Key factors help clinician assess strabismus, diplopia

August 1, 2004

Oklahoma City-When patients with strabismus or diplopia present, ophthalmologists question if the condition is a congenital or an acquired neurologic disease and if imaging or any other tests are needed. R. Michael Siatkowski, MD, differentiated among the various possibilities.

Oklahoma City-When patients with strabismus or diplopia present, ophthalmologists question if the condition is a congenital or an acquired neurologic disease and if imaging or any other tests are needed. R. Michael Siatkowski, MD, differentiated among the various possibilities.

"Five factors will assist the ophthalmologist to make these determinations: the temporal profile of the problem, the presence or absence of diplopia, the degree of binocular function, comitance, and associated findings," he stated. Dr. Siatkowski is professor of ophthalmology, University of Oklahoma, Dean A. McGee Eye Institute, Oklahoma City.

Temporal profileEstablishing a temporal profile means determining if the problem is new and acute, chronic and stable, or chronic and progressive.

In this case, he advised asking the patient about a history of eye muscle surgery, patching, or compensatory head tilting. Old photographs should be reviewed to discern a long-standing squint or ocular torticollis.

Another exception may be if the strabismus develops after ocular surgery or trauma, such as myotoxicity of the inferior rectus muscle from retrobulbar block or scleral buckle.

He also cautioned ophthalmologists to be aware of a switch in the fixating eye. This may happen in patients with strabismus who underwent cataract or refractive surgery, after which the nondominant eye may have the better visual acuity level. These patients then are forced to fixate with the nondominant eye and because of that have problems with spatial orientation accompanied by diplopia.

Chronic, stable problems, such as infantile esotropia or sensory exotropia, are least likely to be neurologic, Dr. Siatkowski pointed out. The exception is when the condition is chronic and stable when the doctor sees the patient, but the initial insult was not, for example, if the patient had a stroke in the remote past.

Chronic progressive conditions may or may not be neurologic in origin. If the eye movements are deteriorating, the deviation is building, and other signs and symptoms are present, the problem is likely to be neurologic; however, if there is long-standing strabismus with loss of fusion amplitudes, a neurologic origin is less likely.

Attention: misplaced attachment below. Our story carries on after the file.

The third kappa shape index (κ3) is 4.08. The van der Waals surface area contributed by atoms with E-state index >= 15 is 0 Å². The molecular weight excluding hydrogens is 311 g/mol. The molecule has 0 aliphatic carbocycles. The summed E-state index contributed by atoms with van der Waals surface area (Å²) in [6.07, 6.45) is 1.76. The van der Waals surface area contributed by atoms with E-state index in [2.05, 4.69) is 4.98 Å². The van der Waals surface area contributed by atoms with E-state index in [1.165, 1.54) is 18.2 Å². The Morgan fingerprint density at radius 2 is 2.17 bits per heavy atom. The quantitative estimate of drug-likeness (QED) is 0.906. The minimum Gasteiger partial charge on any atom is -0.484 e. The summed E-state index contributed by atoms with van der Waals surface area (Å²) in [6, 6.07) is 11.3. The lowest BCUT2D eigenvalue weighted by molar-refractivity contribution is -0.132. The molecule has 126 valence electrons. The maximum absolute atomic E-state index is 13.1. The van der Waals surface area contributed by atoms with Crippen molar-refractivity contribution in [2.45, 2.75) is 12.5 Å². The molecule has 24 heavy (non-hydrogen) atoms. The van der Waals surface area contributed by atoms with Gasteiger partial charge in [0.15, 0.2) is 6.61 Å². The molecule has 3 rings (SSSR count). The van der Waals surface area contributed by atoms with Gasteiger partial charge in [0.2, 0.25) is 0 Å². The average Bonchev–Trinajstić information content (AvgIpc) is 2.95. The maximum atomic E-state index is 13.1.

"In general, if diplopia is present this increases the likelihood that the patient has neurologic disease. The exception is the presence of convergence and divergence insufficiencies in adults; in most cases this is related to senescence," he explained. "Vergence insufficiency in children, however, is more likely to be neurologic; convergence insufficiency is related to global development delays such as in cerebral palsy or attention deficit disorder and divergence insufficiency with brainstem problems or with Chiari malformations."

Binocular functionThe time of the onset of strabismus can be determined by measuring stereoacuity on the Titmus test. Stereoacuity of at least 7 of 9 circles means that the ocular alignment was good early in the patient's life and the current condition is not decompensated infantile squint.

"But this is not necessarily neurologic disease," he said. "It might be later-onset childhood strabismus, such as accommodative esotropia or intermittent exotropia."

Accurate stereoacuity measurements in patients with diplopia can be obtained by allowing the patient to use an anomalous head position or prisms in order to fuse. If the stereoacuity is poor or absent, the chances are increased that the patient has infantile squint, which can be confirmed by suppression on a red glass test or the Worth 4 dot test. An exception to this is patients who cannot fuse because of substantial torsion; testing in these patients will result in a falsely poor measure of stereoacuity potential.